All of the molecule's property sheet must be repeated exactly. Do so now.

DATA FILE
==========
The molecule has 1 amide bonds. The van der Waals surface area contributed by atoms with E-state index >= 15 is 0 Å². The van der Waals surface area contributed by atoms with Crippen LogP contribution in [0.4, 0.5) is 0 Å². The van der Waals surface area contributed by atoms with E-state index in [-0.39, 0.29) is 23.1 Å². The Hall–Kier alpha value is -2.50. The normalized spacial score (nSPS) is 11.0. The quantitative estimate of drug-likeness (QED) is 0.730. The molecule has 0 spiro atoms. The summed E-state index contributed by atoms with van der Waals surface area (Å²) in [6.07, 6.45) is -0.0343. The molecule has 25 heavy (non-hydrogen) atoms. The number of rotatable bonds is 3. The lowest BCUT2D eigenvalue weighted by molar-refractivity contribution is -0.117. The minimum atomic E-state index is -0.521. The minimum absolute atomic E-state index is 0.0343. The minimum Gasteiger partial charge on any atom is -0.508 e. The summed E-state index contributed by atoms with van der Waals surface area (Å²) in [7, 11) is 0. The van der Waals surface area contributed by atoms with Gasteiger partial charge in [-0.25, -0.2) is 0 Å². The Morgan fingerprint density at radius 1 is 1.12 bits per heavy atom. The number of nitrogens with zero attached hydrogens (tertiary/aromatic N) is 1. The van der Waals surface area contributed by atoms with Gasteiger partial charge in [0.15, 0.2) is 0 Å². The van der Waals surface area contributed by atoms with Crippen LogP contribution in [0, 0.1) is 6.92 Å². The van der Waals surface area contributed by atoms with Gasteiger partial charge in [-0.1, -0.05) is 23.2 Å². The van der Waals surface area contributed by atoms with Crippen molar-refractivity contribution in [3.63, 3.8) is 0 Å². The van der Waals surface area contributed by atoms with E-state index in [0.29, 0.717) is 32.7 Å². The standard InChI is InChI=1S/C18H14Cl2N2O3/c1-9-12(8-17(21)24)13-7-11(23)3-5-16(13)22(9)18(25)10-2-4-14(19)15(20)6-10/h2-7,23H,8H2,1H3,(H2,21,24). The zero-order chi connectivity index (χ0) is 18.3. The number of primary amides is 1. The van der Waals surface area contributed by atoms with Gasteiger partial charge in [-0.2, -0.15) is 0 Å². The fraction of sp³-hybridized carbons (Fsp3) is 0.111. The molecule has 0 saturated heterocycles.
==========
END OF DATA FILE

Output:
The molecule has 1 amide bonds. The van der Waals surface area contributed by atoms with E-state index >= 15 is 0 Å². The van der Waals surface area contributed by atoms with Crippen LogP contribution in [0.4, 0.5) is 0 Å². The van der Waals surface area contributed by atoms with E-state index in [-0.39, 0.29) is 23.1 Å². The Hall–Kier alpha value is -2.50. The normalized spacial score (nSPS) is 11.0. The quantitative estimate of drug-likeness (QED) is 0.730. The molecule has 0 spiro atoms. The summed E-state index contributed by atoms with van der Waals surface area (Å²) in [6.07, 6.45) is -0.0343. The molecule has 25 heavy (non-hydrogen) atoms. The number of rotatable bonds is 3. The lowest BCUT2D eigenvalue weighted by molar-refractivity contribution is -0.117. The minimum atomic E-state index is -0.521. The minimum absolute atomic E-state index is 0.0343. The minimum Gasteiger partial charge on any atom is -0.508 e. The summed E-state index contributed by atoms with van der Waals surface area (Å²) in [7, 11) is 0. The van der Waals surface area contributed by atoms with Gasteiger partial charge in [-0.25, -0.2) is 0 Å². The Morgan fingerprint density at radius 1 is 1.12 bits per heavy atom. The number of nitrogens with zero attached hydrogens (tertiary/aromatic N) is 1. The van der Waals surface area contributed by atoms with Gasteiger partial charge in [0.15, 0.2) is 0 Å². The van der Waals surface area contributed by atoms with Crippen LogP contribution in [0, 0.1) is 6.92 Å². The van der Waals surface area contributed by atoms with Gasteiger partial charge in [-0.1, -0.05) is 23.2 Å². The van der Waals surface area contributed by atoms with Crippen molar-refractivity contribution in [3.63, 3.8) is 0 Å². The van der Waals surface area contributed by atoms with E-state index in [0.29, 0.717) is 32.7 Å². The standard InChI is InChI=1S/C18H14Cl2N2O3/c1-9-12(8-17(21)24)13-7-11(23)3-5-16(13)22(9)18(25)10-2-4-14(19)15(20)6-10/h2-7,23H,8H2,1H3,(H2,21,24). The zero-order chi connectivity index (χ0) is 18.3. The number of primary amides is 1. The van der Waals surface area contributed by atoms with Gasteiger partial charge in [-0.2, -0.15) is 0 Å². The fraction of sp³-hybridized carbons (Fsp3) is 0.111. The molecule has 0 saturated heterocycles.